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Written by AMLO.

MFTL wins judgment against Fortis Insurance Company

Client v. Fortis Insurance Company

Clark Circuit Court

Larry and Karen purchased an individual health insurance policy with Fortis Insurance Company. Months later, Karen required emergency surgery. Instead of paying the bills, Fortis engaged in "post-claim underwriting." In other words, Fortis ordered her medical records and then "voided" the entire insurance policy after the fact. Fortis claim they would not have insured Karen if they had known that she had a certain condition (which is present is approximately 60% of women) and usually requires no medical treatment.

MFTL argued successfully that health insurance policies are different than other policies - that Fortis cannot void its health insurance policies unless there was an intentional misrepresentation in the application. An older statute, KRS 304.14 - 110 was relied upon by Fortis. This was applicable to all insurance policies and allowed insurance companies to void coverage even if the misrepresentation made in the application was innocent. However, the legislature had later enacted a different statute, KRS 304.1780 - 240, which applied only to health insurance policies. It provides that a health insurance carrier must continue coverage unless there is an intentional misrepresentation.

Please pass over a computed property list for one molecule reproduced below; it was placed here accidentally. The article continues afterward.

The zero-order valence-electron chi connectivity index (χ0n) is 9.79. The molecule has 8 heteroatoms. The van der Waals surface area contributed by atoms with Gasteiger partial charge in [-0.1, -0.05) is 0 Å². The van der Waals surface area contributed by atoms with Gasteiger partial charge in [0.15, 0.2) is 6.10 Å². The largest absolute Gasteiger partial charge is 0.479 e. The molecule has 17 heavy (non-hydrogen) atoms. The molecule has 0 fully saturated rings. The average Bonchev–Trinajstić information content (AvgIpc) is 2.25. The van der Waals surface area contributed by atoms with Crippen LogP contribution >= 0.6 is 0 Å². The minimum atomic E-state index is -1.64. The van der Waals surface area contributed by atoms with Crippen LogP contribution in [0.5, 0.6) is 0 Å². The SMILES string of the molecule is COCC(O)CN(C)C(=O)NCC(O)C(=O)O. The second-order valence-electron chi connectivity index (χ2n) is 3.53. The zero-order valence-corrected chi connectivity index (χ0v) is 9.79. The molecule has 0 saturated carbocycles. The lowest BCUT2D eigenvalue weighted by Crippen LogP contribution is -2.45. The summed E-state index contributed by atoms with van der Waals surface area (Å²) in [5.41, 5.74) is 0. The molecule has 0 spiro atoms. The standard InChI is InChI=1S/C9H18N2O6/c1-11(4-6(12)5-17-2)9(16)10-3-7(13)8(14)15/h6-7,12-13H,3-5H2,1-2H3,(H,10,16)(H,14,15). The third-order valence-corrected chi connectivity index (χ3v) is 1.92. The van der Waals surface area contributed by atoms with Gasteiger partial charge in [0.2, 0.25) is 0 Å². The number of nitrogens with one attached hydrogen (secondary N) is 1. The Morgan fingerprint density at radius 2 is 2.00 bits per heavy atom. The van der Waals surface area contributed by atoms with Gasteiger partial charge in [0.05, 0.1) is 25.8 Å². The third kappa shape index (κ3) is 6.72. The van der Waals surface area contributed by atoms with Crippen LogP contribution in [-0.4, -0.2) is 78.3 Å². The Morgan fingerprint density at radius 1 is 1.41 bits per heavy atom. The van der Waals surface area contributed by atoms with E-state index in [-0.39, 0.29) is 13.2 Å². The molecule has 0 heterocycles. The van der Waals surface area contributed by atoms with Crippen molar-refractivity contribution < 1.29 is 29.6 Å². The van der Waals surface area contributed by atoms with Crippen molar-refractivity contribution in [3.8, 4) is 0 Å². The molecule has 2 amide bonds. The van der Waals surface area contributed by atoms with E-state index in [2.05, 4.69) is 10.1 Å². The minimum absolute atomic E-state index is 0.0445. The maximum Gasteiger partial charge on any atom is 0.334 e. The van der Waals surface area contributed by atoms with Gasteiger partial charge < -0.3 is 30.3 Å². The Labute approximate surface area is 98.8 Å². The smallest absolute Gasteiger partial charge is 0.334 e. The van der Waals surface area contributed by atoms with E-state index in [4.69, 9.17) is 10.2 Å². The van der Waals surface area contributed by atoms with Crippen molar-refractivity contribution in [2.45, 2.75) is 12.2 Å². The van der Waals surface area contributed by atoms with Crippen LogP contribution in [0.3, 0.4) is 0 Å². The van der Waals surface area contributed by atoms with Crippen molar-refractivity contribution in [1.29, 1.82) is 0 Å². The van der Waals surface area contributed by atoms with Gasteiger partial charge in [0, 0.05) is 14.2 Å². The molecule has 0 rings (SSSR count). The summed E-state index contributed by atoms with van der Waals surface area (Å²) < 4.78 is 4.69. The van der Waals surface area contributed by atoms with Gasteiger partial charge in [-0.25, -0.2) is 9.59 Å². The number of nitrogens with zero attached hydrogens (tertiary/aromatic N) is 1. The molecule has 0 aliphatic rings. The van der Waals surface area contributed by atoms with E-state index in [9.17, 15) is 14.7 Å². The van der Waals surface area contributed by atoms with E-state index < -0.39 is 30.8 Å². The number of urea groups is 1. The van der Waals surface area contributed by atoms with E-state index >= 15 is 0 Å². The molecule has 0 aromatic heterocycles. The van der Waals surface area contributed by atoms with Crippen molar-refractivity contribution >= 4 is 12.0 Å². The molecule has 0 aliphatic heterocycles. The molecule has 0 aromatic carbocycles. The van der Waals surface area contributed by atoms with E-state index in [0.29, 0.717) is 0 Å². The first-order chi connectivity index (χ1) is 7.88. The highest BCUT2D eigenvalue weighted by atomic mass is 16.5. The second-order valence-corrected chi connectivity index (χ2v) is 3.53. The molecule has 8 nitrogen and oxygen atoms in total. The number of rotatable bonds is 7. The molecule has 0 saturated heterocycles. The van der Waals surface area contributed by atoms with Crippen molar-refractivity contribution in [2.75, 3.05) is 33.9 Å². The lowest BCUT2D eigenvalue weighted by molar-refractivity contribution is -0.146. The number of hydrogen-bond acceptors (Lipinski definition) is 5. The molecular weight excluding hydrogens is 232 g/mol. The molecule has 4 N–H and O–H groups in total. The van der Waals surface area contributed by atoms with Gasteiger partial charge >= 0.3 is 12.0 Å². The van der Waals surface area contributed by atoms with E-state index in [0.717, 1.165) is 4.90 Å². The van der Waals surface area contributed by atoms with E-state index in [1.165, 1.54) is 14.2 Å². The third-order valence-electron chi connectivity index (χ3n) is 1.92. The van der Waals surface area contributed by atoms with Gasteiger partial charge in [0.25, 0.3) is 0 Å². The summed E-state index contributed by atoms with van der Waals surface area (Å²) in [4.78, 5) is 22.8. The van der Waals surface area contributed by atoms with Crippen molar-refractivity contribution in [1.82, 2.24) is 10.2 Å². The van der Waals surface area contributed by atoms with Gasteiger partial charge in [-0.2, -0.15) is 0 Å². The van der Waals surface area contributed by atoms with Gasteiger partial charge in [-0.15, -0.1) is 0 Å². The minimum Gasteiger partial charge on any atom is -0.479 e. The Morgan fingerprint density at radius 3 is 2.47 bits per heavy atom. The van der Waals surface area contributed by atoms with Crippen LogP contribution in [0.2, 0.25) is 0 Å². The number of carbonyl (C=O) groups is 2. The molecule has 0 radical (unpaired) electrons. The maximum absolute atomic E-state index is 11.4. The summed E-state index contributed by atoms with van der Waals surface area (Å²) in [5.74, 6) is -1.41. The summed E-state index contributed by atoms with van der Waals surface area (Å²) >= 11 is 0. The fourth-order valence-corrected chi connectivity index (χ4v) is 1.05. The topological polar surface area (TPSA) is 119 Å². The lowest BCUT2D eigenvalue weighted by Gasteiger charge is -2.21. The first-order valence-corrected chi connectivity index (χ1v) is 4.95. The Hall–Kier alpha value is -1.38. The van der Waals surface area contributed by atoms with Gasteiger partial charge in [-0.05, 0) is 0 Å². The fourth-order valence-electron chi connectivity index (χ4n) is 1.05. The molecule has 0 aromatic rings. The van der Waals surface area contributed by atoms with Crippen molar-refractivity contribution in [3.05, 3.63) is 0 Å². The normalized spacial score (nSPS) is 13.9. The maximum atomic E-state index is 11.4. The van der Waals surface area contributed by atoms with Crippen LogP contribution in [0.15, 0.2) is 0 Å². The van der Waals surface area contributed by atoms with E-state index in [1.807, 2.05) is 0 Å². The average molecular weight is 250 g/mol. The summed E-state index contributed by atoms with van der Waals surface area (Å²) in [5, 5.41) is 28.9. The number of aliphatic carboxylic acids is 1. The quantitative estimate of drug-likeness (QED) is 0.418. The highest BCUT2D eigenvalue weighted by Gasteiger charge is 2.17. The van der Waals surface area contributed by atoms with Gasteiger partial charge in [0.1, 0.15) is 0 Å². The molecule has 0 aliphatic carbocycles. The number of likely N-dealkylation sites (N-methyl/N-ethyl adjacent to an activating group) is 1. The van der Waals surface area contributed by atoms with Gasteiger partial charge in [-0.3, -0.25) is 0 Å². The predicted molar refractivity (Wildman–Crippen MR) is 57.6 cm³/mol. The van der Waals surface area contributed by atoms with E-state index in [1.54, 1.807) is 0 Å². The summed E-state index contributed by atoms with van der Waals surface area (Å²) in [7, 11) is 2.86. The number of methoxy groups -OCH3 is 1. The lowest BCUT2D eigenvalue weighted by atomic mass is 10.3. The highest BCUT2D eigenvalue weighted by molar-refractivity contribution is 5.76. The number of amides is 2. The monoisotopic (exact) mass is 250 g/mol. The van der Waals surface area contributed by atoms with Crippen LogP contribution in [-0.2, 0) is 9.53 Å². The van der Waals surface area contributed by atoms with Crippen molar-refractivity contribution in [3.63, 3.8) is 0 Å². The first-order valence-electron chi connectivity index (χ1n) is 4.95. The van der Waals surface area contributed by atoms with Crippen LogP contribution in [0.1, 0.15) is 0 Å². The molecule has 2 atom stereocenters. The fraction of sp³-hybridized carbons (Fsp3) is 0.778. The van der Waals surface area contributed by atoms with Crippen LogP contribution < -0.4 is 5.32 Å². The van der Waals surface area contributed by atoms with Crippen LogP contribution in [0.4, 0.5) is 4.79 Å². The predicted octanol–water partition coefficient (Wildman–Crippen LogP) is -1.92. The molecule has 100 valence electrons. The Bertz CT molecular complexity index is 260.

The Clark Circuit Court agreed with MFTL and provided that the policy cannot be terminated and the bills must be paid unless Fortis could prove an intentional misrepresentation of material facts.

How does this affect people in Kentucky??

This decision is very important. It prevents health insurance companies from taking premiums, and the waiting until a claim is filed before they do their underwriting (assessing the risk) and using some vague answer to a question on the application to avoid claims. At that point the policyholder cannot shop around and get another policy, like they could if the company fulfilled its underwriting obligation up front. Many times the questions on an application are vaguely worded so that you will innocently omit something about your health- for instance, "Do you now or have you ever been treated, diagnosed, or told you should see a doctor for .(k) cancer, mental, skin or breast disorder?" Even doctors do not agree on what is a disorder.